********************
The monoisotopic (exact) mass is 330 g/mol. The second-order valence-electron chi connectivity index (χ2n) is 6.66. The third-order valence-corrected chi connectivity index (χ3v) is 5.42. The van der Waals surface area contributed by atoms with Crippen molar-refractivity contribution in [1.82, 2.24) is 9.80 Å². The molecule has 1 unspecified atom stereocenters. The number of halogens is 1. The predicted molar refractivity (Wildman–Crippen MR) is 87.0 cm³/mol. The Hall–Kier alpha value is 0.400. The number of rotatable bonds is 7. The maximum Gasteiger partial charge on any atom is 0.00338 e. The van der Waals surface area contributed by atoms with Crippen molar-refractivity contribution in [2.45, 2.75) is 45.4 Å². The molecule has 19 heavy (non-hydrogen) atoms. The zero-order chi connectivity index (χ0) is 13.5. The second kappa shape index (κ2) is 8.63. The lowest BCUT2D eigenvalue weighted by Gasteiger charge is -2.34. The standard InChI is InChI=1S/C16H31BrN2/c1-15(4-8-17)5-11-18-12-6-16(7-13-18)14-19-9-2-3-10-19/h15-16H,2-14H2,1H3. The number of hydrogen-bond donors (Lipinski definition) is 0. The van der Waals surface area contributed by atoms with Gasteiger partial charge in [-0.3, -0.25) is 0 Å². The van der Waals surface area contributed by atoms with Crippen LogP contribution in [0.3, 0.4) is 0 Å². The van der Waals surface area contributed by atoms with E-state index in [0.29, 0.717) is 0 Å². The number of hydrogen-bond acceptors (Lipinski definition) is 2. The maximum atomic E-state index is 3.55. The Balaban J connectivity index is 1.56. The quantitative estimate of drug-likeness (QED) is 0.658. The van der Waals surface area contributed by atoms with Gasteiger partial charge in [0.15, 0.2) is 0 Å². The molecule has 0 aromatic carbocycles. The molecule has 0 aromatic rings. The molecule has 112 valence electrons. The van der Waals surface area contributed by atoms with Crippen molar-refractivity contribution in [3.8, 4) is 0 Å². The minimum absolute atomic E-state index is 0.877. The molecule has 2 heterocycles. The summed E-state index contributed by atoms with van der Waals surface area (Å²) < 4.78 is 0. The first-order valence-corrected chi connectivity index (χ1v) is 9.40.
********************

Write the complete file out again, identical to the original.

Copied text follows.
The monoisotopic (exact) mass is 330 g/mol. The second-order valence-electron chi connectivity index (χ2n) is 6.66. The third-order valence-corrected chi connectivity index (χ3v) is 5.42. The van der Waals surface area contributed by atoms with Crippen molar-refractivity contribution in [1.82, 2.24) is 9.80 Å². The molecule has 1 unspecified atom stereocenters. The number of halogens is 1. The predicted molar refractivity (Wildman–Crippen MR) is 87.0 cm³/mol. The Hall–Kier alpha value is 0.400. The number of rotatable bonds is 7. The maximum Gasteiger partial charge on any atom is 0.00338 e. The van der Waals surface area contributed by atoms with Crippen molar-refractivity contribution in [2.45, 2.75) is 45.4 Å². The molecule has 19 heavy (non-hydrogen) atoms. The zero-order chi connectivity index (χ0) is 13.5. The second kappa shape index (κ2) is 8.63. The lowest BCUT2D eigenvalue weighted by Gasteiger charge is -2.34. The standard InChI is InChI=1S/C16H31BrN2/c1-15(4-8-17)5-11-18-12-6-16(7-13-18)14-19-9-2-3-10-19/h15-16H,2-14H2,1H3. The number of hydrogen-bond donors (Lipinski definition) is 0. The van der Waals surface area contributed by atoms with Gasteiger partial charge in [-0.3, -0.25) is 0 Å². The van der Waals surface area contributed by atoms with Crippen LogP contribution in [0.3, 0.4) is 0 Å². The van der Waals surface area contributed by atoms with E-state index in [0.29, 0.717) is 0 Å². The number of hydrogen-bond acceptors (Lipinski definition) is 2. The maximum atomic E-state index is 3.55. The Balaban J connectivity index is 1.56. The quantitative estimate of drug-likeness (QED) is 0.658. The van der Waals surface area contributed by atoms with Gasteiger partial charge in [0.15, 0.2) is 0 Å². The molecule has 0 aromatic carbocycles. The molecule has 0 aromatic rings. The molecule has 112 valence electrons. The van der Waals surface area contributed by atoms with Crippen molar-refractivity contribution in [3.8, 4) is 0 Å². The minimum absolute atomic E-state index is 0.877. The molecule has 2 heterocycles. The summed E-state index contributed by atoms with van der Waals surface area (Å²) < 4.78 is 0. The first-order valence-corrected chi connectivity index (χ1v) is 9.40.